10 Sequels That Were Better Than The First Movie

Sequels that were better than the first movie include Dark Knight, Toy Story 2, and The Empire Strikes Back.

By Zack Zagranis | Updated

As long as there have been movies, there have been sequels. Rich, expansive universes like the ones in the Star Wars and Marvel films are practically begging to be explored through multiple entries. Unfortunately, not all sequels are created equal. For every Empire Strikes Back or Avengers: Infinity War, there’s a Rise of Skywalker or Avengers: Age of Ultron.

On the flip side, some sequels are made so well and do such an impressive job of building on what came before that they become widely regarded as superior to the originals. Here are 10 sequels that were better than the first movie.

10. Star Trek: The Wrath of Khan (1982)

Wrath of Khan

Star Trek made the jump from television to the big screen with 1979’s Star Trek: The Motion Picture. While Paramount deserves some credit for not trying to copy the success of Star Wars two years prior, they may have actually made a movie that was too Star Trek for its own good.

Star Trek: The Motion Picture features impressive visuals and superb model work that blows the original series’ special effects to smithereens, but it wastes it all on what is essentially one long episode of the TV show.

Enter Star Trek II: The Wrath of Khan, a movie with a budget 1/4 the size of its predecessor that moves at twice the speed with 10x the excitement. Wrath of Khan is a sequel that manages to give Star Wars a run for its money without sacrificing what makes Star Trek special in the first place.

Wrath of Khan brings back Ricardo Montalban to reprise the role of Khan Noonian Singh from the original series episode “Space Seed” and makes him Captain Ahab to the Enterprise’s Moby Dick. The result is a thrilling game of cat and mouse that ends with one of the saddest deaths in cinema history. Khan is the reason that Star Trek fans used to say all the good movies were the even ones.

9. Before Sunset (2004

Richard Linklater’s 1995 romantic drama saw Ethan Hawke’s Jesse and Celine played to perfection by Julie Delpy meeting randomly on a train and spending a night together walking around Vienna. It was a simple, minimalist examination of spontaneous romance that wowed critics and made a modest profit at the box office.

Nine years later, Linklater brought the two actors together again to explore what happens when two people meet again after spending a single magical night together. Older and wiser, also sadder, Jesse and Celine reunite to talk about how unsatisfied they are with their current lives and loves while rekindling the flame that was first sparked nearly a decade earlier.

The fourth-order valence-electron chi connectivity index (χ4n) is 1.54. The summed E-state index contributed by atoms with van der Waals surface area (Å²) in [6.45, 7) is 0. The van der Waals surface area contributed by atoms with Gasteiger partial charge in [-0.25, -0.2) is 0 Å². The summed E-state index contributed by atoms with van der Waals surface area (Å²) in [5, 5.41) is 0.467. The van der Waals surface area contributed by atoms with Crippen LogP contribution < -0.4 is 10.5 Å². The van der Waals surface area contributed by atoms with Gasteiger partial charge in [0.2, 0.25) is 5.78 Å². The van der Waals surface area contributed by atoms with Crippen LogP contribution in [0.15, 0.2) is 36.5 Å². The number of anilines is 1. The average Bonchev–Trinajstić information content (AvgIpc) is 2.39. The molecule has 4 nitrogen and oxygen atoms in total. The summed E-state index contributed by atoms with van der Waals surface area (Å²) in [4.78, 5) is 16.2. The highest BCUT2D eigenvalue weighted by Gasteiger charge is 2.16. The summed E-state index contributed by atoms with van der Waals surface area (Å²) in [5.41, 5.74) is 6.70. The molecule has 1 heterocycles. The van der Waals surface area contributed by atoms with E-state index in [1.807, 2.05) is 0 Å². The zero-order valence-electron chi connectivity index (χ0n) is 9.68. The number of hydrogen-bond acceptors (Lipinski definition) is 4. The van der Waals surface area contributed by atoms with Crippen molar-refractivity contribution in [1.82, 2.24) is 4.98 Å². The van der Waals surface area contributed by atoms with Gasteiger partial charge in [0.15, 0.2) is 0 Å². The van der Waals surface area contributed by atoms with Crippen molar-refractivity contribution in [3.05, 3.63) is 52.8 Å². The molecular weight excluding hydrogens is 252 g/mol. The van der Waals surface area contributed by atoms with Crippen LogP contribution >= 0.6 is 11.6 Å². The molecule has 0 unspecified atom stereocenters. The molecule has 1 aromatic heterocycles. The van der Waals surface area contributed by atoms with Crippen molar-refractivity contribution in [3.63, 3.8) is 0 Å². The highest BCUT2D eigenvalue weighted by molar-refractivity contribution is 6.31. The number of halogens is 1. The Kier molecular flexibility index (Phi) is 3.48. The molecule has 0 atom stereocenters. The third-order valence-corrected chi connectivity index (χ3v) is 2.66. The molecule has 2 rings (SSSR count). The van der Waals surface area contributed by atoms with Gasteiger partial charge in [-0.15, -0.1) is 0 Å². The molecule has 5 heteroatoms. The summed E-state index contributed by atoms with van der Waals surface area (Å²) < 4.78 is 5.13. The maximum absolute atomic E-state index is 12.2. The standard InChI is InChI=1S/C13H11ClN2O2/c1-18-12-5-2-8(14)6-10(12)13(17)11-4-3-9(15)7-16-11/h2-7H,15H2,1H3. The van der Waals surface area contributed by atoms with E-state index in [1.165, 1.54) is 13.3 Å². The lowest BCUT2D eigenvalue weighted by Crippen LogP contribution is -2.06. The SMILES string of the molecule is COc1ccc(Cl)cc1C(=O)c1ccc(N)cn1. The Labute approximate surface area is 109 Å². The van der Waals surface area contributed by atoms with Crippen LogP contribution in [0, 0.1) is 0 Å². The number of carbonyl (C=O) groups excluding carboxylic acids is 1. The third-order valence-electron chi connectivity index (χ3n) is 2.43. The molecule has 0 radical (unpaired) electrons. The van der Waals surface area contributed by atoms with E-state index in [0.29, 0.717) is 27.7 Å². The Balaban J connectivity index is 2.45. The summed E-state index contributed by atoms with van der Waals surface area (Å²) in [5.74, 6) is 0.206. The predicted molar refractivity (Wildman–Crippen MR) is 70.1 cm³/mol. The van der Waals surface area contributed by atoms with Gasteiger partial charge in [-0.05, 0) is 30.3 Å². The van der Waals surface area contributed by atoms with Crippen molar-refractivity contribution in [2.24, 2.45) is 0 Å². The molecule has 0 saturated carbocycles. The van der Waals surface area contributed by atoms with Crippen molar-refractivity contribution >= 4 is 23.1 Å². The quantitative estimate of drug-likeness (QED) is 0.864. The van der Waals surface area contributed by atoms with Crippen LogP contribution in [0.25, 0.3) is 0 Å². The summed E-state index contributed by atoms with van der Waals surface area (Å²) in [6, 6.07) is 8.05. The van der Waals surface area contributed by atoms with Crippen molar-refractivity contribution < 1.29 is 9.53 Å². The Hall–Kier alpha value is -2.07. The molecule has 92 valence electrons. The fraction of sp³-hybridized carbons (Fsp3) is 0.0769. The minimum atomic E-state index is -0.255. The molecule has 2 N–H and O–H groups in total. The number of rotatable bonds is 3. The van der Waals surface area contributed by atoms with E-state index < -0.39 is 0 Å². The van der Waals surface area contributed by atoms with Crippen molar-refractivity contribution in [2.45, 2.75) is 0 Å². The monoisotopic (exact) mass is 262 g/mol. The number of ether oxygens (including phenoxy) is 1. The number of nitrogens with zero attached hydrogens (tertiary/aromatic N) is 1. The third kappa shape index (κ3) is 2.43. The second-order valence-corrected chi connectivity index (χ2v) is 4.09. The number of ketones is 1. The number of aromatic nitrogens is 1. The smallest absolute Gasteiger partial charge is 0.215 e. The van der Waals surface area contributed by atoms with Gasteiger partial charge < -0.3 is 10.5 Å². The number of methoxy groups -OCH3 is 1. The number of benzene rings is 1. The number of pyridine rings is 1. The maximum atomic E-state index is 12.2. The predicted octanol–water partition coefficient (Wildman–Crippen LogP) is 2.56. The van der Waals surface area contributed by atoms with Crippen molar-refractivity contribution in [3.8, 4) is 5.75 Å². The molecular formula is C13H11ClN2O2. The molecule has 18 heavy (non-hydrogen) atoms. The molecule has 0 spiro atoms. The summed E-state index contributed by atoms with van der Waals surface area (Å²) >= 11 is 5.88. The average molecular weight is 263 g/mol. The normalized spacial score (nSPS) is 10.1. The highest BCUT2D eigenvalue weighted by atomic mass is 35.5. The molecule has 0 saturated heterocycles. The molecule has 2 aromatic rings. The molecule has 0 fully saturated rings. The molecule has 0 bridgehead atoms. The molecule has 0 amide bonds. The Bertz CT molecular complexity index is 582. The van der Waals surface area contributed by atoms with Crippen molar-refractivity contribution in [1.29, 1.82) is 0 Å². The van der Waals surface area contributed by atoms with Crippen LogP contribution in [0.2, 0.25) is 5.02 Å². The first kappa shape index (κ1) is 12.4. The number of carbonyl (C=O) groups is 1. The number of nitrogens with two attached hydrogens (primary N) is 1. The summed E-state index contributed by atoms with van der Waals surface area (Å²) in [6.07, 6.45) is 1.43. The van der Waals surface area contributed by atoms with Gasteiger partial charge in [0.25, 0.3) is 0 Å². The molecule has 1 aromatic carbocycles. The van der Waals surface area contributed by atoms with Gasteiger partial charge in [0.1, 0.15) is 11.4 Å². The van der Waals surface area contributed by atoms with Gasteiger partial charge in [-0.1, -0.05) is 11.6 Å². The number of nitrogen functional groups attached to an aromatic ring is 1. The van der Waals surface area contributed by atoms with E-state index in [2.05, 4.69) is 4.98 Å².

The sequel benefits from Ethan Hawke’s emotional state following his at-the-time still-fresh divorce from actress Uma Thurman. Hawke channels all his melancholy into an award-worthy performance that Delpy matches. Never has two people falling in love on screen felt so real.

8. Captain America: The Winter Soldier (2014)

Winter Soldier takes everything great about the first Captain America and turns it up to 11. Not only is the action top-notch, but Chris Evans, Scarlett Johansson, and Samuel L. Jackson all deliver franchise-best performances as their respective Marvel counterparts.

Winter Soldier doesn’t just work as a superhero movie but as a throwback to the political spy thrillers of the ’70s. Directors Anthony and Joe Russo even brought in Robert Redford straight out of All the President’s Men to play the secret Hydra villain Alexander Pierce.

Captain America: Civil War might have the bigger fight scenes, but Winter Soldier remains not only the best movie in the Captain America franchise but one of the best Marvel movies, period.

7. Mad Max 2: The Road Warrior (1981)

It’s almost impossible to explain the influence The Road Warrior has had on pop culture in the years since it was first released. When you think of the phrase “post-apocalyptic,” you’re thinking of something out of The Road Warrior even if you don’t know it. The Road Warrior‘s aesthetic has been aped by everything from arcade beat-em-ups like Double Dragon and Final Fight to professional wrestlers like the Legion of Doom.

Even something as innocuous as the Super Mario Bros. Super Show once had an episode called “The Toad Warrior” based on the George Miller film. This was the film that made Mad Max the wasteland messiah that he’s known as today. The popularity of The Road Warrior in comparison to the original Mad Max can best be summed up by the tagline on Mad Max‘s American VHS release, “The thrilling predecessor to The Road Warrior.”

When a sequel is retroactively used to hype the original, you know it’s good.

6. Toy Story 2 (1999)

Toy Story 2 has no business being as good as it is. Originally developed as a cheap straight-to-video sequel, Disney liked what Pixar was doing so much that they changed course and decided to make it a theatrical release. Toy Story 2 doesn’t just improve upon the first Toy Story. It elevates the material beyond just a cute movie about talking toys and turns it into a rumination on nostalgia and abandonment.